From the 5.8 trillion pounds of known copper resources, only 12% have been mined throughout history—and thanks to copper’s recyclability, almost all of that is still in circulation.
Not only does recycled copper offer the same quality and benefits as newly mined copper, but it also saves a massive 40 million tonnes of CO2 emissions annually. Additionally, copper recycling uses 80-90% less energy than mining, and a total of 8.5 million tonnes of the red metal are produced from recycled scrap each year.
Copper’s recyclability makes it reusable for years to come, complementing the path to sustainable development.
Copper: Critical Today, Tomorrow, and Forever
The exceptional properties of copper allow for widespread applications, which continue to grow as the world shifts towards clean energy.
And since we need copper for all aspects of life, its demand will always persist.
Zinc: The Essential, Sustainable, and Versatile Metal
Zinc’s widespread uses in the modern economy make it essential for urbanization and economic development. Learn more about the uses of zinc in this infographic.
What would the world be like without zinc?
Long-running TV show The Simpsons showed us one depiction what this could look like—but in order to truly gauge the impact of the metal on our lives, we need a better understanding of the uses of zinc and its role in modern life.
Zinc’s Role in Modern Life
Zinc is a naturally occurring mineral that is present all around us: from our bodies, foods, and medicines to the buildings we live and work in. Despite this, very few people actually know how it gets there.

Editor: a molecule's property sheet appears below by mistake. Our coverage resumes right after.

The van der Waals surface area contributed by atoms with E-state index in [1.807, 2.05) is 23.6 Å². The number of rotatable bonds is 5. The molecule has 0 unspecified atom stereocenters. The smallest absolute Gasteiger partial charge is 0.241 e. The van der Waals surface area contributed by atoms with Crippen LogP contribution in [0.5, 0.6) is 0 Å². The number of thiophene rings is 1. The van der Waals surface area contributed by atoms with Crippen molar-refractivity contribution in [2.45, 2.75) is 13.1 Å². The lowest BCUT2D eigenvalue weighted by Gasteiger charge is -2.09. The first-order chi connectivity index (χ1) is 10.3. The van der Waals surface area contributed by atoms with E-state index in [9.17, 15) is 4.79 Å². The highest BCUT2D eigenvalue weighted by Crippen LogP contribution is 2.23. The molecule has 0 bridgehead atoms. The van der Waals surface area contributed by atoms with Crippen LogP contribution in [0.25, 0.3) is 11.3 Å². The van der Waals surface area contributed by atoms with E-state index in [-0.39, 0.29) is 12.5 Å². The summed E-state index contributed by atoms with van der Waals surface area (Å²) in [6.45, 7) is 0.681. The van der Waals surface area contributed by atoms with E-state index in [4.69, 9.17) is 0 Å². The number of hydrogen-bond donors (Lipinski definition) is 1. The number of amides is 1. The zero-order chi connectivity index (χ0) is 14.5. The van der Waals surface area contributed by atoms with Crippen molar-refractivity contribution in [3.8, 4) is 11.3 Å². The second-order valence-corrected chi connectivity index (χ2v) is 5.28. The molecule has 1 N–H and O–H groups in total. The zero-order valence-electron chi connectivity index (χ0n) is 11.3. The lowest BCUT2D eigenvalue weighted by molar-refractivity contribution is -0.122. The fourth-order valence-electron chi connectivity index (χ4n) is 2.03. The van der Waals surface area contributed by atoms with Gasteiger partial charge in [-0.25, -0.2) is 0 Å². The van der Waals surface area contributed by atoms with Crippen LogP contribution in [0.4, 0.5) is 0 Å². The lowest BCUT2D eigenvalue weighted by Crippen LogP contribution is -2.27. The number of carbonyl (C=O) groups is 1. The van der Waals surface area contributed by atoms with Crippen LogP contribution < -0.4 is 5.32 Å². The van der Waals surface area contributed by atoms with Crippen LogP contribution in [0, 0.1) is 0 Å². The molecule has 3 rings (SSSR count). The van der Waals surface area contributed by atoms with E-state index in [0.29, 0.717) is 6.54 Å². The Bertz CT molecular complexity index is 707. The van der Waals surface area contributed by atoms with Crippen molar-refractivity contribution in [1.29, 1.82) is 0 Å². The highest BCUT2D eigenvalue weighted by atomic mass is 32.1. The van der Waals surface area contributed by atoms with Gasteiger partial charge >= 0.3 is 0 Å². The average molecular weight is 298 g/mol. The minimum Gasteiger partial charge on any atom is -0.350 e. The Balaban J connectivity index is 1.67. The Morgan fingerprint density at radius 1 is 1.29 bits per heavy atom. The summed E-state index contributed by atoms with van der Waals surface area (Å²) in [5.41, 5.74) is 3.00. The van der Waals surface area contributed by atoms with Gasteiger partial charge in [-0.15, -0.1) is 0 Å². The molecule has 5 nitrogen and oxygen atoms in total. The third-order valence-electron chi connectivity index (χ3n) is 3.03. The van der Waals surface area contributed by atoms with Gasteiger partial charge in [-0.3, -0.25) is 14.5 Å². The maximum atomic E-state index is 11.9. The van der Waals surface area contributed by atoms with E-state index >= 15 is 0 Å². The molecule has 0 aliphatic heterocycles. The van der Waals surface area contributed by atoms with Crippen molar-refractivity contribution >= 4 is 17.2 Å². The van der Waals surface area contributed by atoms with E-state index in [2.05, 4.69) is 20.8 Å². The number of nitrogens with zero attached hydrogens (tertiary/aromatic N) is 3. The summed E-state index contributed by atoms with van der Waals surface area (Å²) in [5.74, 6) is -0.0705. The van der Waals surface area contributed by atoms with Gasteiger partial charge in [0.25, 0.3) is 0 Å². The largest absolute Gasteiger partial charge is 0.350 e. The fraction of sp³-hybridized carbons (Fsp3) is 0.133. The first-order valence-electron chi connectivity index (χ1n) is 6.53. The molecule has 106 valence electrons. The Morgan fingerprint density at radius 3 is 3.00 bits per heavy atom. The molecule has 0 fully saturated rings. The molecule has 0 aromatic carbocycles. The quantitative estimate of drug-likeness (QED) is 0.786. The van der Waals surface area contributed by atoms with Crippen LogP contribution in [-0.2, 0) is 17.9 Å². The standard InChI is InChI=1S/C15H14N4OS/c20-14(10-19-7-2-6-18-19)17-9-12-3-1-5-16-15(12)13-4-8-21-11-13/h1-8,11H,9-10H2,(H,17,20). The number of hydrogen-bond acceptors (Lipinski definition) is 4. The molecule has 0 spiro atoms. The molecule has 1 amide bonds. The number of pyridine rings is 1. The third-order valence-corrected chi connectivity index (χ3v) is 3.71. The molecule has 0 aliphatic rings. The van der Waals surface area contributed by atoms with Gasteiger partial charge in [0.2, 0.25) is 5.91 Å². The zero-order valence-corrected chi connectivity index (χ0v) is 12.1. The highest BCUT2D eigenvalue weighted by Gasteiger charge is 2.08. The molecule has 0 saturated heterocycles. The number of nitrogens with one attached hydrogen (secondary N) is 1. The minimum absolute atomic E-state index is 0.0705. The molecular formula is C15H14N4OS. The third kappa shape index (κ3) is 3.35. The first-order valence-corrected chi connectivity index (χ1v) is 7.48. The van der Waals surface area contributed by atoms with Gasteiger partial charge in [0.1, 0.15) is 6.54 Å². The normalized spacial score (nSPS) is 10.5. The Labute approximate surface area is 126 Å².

This infographic comes to us from Trilogy Metals and looks at the widespread uses of zinc in the modern economy, from construction and infrastructure to health, farming, and green energy.
The Zinc Supply Chain
Zinc is the fourth most used metal in the world behind iron, aluminum, and copper.
Before zinc makes it into its various applications, miners have to extract the metal from the ground. So which countries are the top producers of zinc?
|Country||Mined Zinc Production (2019, metric tons)||Share of World Production (2019)|
China, Peru, and Australia account for 7 million tons or 54% of the world’s zinc production. Although the U.S. is among the world’s top five zinc producers, it only produced 780,000 metric tons of the silvery metal in 2019—roughly one-fifth of China’s zinc production.
We don’t always use zinc in its raw, metallic form; it is often refined and processed first.
The United States is lagging in the production of refined zinc, with a net import reliance of 87%. As the demand for zinc rises, local sources of mined and refined zinc will be valuable for import-reliant countries like the U.S.
But where does the demand for zinc come from, and what makes it so valuable?
Zinc Strengthens: Infrastructure and Alloys
Zinc is also referred to as the “galvanizing metal” for its role in protecting steel. In fact, galvanizing accounts for around 50% of total annual zinc usage.
Galvanizing with zinc improves steel in various ways:
Adding zinc as a protective layer provides steel with higher impact strength
The zinc coating on galvanized steel lasts around 50 years, allowing structures made from steel to last longer
Zinc acts as a sacrificial coating for the underlying steel, protecting it from corrosion and rust